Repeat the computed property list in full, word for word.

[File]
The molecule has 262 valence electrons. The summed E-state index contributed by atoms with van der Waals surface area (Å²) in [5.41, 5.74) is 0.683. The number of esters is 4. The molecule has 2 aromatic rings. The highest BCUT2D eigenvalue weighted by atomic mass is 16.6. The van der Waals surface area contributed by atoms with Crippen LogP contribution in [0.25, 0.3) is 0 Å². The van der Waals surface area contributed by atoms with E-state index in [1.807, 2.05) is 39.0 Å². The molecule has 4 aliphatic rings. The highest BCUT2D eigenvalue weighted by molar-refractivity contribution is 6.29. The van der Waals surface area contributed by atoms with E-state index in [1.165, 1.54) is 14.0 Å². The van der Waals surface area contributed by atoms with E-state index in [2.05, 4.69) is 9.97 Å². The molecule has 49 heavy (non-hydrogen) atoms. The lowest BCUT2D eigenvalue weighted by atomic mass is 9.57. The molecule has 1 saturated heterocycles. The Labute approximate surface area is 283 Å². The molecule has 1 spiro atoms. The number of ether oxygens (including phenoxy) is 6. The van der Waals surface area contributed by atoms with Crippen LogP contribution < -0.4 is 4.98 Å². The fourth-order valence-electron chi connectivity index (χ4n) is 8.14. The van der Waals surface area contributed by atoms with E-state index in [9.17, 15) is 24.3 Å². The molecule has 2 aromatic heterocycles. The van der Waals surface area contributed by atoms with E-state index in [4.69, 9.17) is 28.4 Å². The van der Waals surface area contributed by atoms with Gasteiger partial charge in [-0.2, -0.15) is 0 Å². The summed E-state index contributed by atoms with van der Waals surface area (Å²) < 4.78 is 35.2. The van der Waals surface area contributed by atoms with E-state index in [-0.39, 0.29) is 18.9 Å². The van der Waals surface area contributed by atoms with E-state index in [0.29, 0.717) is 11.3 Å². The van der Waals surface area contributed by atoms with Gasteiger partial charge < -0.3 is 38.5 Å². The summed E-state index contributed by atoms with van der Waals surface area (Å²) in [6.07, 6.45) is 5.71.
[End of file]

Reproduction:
The molecule has 262 valence electrons. The summed E-state index contributed by atoms with van der Waals surface area (Å²) in [5.41, 5.74) is 0.683. The number of esters is 4. The molecule has 2 aromatic rings. The highest BCUT2D eigenvalue weighted by atomic mass is 16.6. The van der Waals surface area contributed by atoms with Crippen LogP contribution in [0.25, 0.3) is 0 Å². The van der Waals surface area contributed by atoms with E-state index in [1.807, 2.05) is 39.0 Å². The molecule has 4 aliphatic rings. The highest BCUT2D eigenvalue weighted by molar-refractivity contribution is 6.29. The van der Waals surface area contributed by atoms with E-state index in [1.165, 1.54) is 14.0 Å². The van der Waals surface area contributed by atoms with E-state index in [2.05, 4.69) is 9.97 Å². The molecule has 49 heavy (non-hydrogen) atoms. The lowest BCUT2D eigenvalue weighted by atomic mass is 9.57. The molecule has 1 saturated heterocycles. The Labute approximate surface area is 283 Å². The molecule has 1 spiro atoms. The number of ether oxygens (including phenoxy) is 6. The van der Waals surface area contributed by atoms with Crippen LogP contribution < -0.4 is 4.98 Å². The fourth-order valence-electron chi connectivity index (χ4n) is 8.14. The van der Waals surface area contributed by atoms with E-state index in [9.17, 15) is 24.3 Å². The molecule has 2 aromatic heterocycles. The van der Waals surface area contributed by atoms with E-state index in [4.69, 9.17) is 28.4 Å². The van der Waals surface area contributed by atoms with Gasteiger partial charge in [-0.2, -0.15) is 0 Å². The summed E-state index contributed by atoms with van der Waals surface area (Å²) < 4.78 is 35.2. The van der Waals surface area contributed by atoms with E-state index in [-0.39, 0.29) is 18.9 Å². The van der Waals surface area contributed by atoms with E-state index in [0.29, 0.717) is 11.3 Å². The van der Waals surface area contributed by atoms with Gasteiger partial charge < -0.3 is 38.5 Å². The summed E-state index contributed by atoms with van der Waals surface area (Å²) in [6.07, 6.45) is 5.71.